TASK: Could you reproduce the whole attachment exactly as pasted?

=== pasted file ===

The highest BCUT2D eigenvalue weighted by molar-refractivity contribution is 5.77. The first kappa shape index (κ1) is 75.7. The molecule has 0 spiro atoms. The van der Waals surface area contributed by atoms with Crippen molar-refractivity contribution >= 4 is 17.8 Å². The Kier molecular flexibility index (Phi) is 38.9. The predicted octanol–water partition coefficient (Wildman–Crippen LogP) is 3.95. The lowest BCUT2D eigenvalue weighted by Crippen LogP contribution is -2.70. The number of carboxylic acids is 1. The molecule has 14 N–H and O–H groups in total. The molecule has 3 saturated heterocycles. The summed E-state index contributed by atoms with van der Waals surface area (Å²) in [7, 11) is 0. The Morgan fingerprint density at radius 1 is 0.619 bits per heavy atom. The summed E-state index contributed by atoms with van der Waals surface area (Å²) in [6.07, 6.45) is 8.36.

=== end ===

The highest BCUT2D eigenvalue weighted by molar-refractivity contribution is 5.77. The first kappa shape index (κ1) is 75.7. The molecule has 0 spiro atoms. The van der Waals surface area contributed by atoms with Crippen molar-refractivity contribution >= 4 is 17.8 Å². The Kier molecular flexibility index (Phi) is 38.9. The predicted octanol–water partition coefficient (Wildman–Crippen LogP) is 3.95. The lowest BCUT2D eigenvalue weighted by Crippen LogP contribution is -2.70. The number of carboxylic acids is 1. The molecule has 14 N–H and O–H groups in total. The molecule has 3 saturated heterocycles. The summed E-state index contributed by atoms with van der Waals surface area (Å²) in [7, 11) is 0. The Morgan fingerprint density at radius 1 is 0.619 bits per heavy atom. The summed E-state index contributed by atoms with van der Waals surface area (Å²) in [6.07, 6.45) is 8.36.